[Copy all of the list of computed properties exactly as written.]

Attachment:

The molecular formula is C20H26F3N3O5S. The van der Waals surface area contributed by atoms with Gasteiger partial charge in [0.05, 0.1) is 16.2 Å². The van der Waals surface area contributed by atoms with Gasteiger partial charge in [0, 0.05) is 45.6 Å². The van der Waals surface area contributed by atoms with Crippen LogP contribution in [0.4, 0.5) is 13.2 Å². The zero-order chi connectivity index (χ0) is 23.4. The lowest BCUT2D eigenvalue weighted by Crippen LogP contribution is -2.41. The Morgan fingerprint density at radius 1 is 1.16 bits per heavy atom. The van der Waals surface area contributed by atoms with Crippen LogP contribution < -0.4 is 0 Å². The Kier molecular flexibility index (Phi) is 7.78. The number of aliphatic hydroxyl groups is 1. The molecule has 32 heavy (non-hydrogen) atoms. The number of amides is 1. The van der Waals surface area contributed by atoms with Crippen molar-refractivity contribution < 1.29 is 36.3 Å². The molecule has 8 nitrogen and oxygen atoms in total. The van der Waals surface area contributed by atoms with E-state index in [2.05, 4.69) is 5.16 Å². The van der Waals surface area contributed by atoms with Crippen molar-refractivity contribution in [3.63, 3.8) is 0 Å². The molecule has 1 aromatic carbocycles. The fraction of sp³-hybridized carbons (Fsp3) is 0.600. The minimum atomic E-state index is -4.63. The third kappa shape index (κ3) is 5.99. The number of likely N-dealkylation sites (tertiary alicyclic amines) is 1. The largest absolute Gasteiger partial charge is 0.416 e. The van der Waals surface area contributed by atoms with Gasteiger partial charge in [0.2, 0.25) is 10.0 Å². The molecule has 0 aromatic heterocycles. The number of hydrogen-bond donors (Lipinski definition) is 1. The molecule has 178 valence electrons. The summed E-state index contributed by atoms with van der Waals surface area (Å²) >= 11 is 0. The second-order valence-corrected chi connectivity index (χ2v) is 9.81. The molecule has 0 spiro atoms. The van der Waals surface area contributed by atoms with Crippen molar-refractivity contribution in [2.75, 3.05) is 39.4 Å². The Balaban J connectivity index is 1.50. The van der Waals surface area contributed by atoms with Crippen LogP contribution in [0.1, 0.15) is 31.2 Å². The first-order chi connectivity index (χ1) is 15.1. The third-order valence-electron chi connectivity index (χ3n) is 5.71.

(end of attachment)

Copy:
The molecular formula is C20H26F3N3O5S. The van der Waals surface area contributed by atoms with Gasteiger partial charge in [0.05, 0.1) is 16.2 Å². The van der Waals surface area contributed by atoms with Gasteiger partial charge in [0, 0.05) is 45.6 Å². The van der Waals surface area contributed by atoms with Crippen LogP contribution in [0.4, 0.5) is 13.2 Å². The zero-order chi connectivity index (χ0) is 23.4. The lowest BCUT2D eigenvalue weighted by Crippen LogP contribution is -2.41. The Morgan fingerprint density at radius 1 is 1.16 bits per heavy atom. The van der Waals surface area contributed by atoms with Crippen LogP contribution < -0.4 is 0 Å². The Kier molecular flexibility index (Phi) is 7.78. The number of aliphatic hydroxyl groups is 1. The molecule has 32 heavy (non-hydrogen) atoms. The number of amides is 1. The van der Waals surface area contributed by atoms with Crippen molar-refractivity contribution < 1.29 is 36.3 Å². The molecule has 8 nitrogen and oxygen atoms in total. The van der Waals surface area contributed by atoms with E-state index in [2.05, 4.69) is 5.16 Å². The van der Waals surface area contributed by atoms with Crippen molar-refractivity contribution in [3.63, 3.8) is 0 Å². The molecule has 1 aromatic carbocycles. The fraction of sp³-hybridized carbons (Fsp3) is 0.600. The minimum atomic E-state index is -4.63. The third kappa shape index (κ3) is 5.99. The number of likely N-dealkylation sites (tertiary alicyclic amines) is 1. The largest absolute Gasteiger partial charge is 0.416 e. The van der Waals surface area contributed by atoms with Gasteiger partial charge in [0.2, 0.25) is 10.0 Å². The molecule has 0 aromatic heterocycles. The number of hydrogen-bond donors (Lipinski definition) is 1. The molecule has 178 valence electrons. The summed E-state index contributed by atoms with van der Waals surface area (Å²) >= 11 is 0. The second-order valence-corrected chi connectivity index (χ2v) is 9.81. The molecule has 0 spiro atoms. The van der Waals surface area contributed by atoms with Crippen molar-refractivity contribution in [2.75, 3.05) is 39.4 Å². The Balaban J connectivity index is 1.50. The van der Waals surface area contributed by atoms with Crippen LogP contribution in [0.1, 0.15) is 31.2 Å². The first-order chi connectivity index (χ1) is 15.1. The third-order valence-electron chi connectivity index (χ3n) is 5.71.